There is no international agreement on the terminology for each stage of feasibility study and there is no agreed standard for quality or accuracy. The AusIMM’s Monograph 27, Cost Estimation Handbook provides a set of standards which may become more widely used. While it is convenient to refer to Scoping Studies, Prefeasibility Studies, and final Feasibility Studies, in reality the study process is iterative, and several increasingly detailed Prefeasibility Studies may be undertaken before committing to the final Feasibility Study.

Scoping Studies 

A Scoping Study may be carried out very early in the exploration phase, as a basis for acquiring exploration areas or making a commitment for exploration funding. At this stage the investment risk may be relatively small, but it is obviously undesirable to expend further funds on something that has no chance of being economic. 

The major risk at this stage is that a viable mining project is relinquished due to an inadequate assessment. As there is a very low probability of an exploration project proceeding to become a mine it is evident that this risk is quite a serious one at the Scoping Study stage. For this reason, it is essential that experienced people are involved in the Scoping Study. The intended estimation accuracy is usually 30 to 35 per cent, though some companies accept +/- 50 per cent. 

It is acceptable for Scoping Studies to be based on very limited information or speculative assumptions in the absence of hard data. The study is directed at the potential of the property rather than a conservative view based on limited information. 

A sensitivity analysis, however, should present the likely range of possible outcomes so that decision making, including investment decisions that may follow a public release of the study results, is not biased to the optimistic end of the range. 


Prefeasibility Studies 

There are common reasons for carrying out Prefeasibility Studies: 

  • As a basis for committing to a major exploration program following a successful preliminary program. It is possible for commitments of tens of millions of dollars or more to be made for ongoing exploration and development based on a Prefeasibility Study, prior to decision to mine. For example, where ore reserves cannot be proven by surface drilling underground development may be required for exploration at an early stage of the project. 
  • To attract a buyer to the project or to attract a joint venture partner or as a basis for a major underwriting to raise the required risk capital. A Prefeasibility Study may also be prepared in full or in part by potential purchasers as part of the due diligence process. 
  • To provide a justification for proceeding to a final Feasibility Study. 

The results of a Prefeasibility Study may be the first hard project information which is seen by corporate decision makers and investors.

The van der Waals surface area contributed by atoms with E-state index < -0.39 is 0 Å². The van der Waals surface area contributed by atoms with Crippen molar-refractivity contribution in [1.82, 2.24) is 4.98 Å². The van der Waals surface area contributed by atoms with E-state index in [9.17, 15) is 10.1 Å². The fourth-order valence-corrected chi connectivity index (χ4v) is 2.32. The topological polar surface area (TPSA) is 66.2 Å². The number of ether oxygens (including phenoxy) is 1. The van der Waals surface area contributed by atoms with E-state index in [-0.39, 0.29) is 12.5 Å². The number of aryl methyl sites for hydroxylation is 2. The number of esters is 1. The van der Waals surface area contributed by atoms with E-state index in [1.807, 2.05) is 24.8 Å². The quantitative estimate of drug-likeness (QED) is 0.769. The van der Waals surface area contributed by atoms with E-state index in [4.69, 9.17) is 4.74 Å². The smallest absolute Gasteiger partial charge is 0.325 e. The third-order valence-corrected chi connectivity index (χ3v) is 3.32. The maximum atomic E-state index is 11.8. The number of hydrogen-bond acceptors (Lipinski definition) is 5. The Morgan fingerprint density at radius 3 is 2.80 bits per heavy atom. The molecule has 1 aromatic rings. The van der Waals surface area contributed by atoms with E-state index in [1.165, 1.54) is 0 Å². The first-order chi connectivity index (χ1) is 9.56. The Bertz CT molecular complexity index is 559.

Usually the findings are announced publicly so that it becomes difficult to change perceptions with subsequent information. In such cases, the Prefeasibility Study has become the real decision point, with the subsequent Feasibility Study being seen by management and investors as a necessary step along a path which has already been irrevocably committed. While undesirable, this sequence of events may occur due to modern reporting requirements. 

For these reasons the Prefeasibility Study must be prepared with great care by experienced people, and its conclusions should be heavily qualified wherever necessary. Assumptions should be realistic rather than optimistic because it is very difficult to bring management and markets back to reality in the event that the final Feasibility Study is significantly less favourable. 


Final Feasibility Studies 

The final Feasibility Study is usually based on the most attractive alternative for the project as previously determined. The aim of the study is to remove all significant uncertainties and to present the relevant information with back up material in a concise and accessible way. The final Feasibility Study has a number of key objectives: 

  • to demonstrate within a reasonable confidence that the project can be constructed and operated in a technically sound and economically viable manner 
  • to provide a basis for detailed design and construction 
  • to enable the raising of finance for the project from banks or other sources. 

The term bankable is sometimes used in connection with final Feasibility Studies. This just means that the study achieves a quality and standard that would be acceptable for submission to bankers. Whether a particular bank will actually lend against the project is another question, depending on many matters that are outside the control of the feasibility study team. 

Whether the project design has been optimised in the feasibility study will depend on the time and budget allowed. Often a sub-optimal but acceptable design is used as the basis of the feasibility study with further optimisation undertaken (or not) once the project has been approved.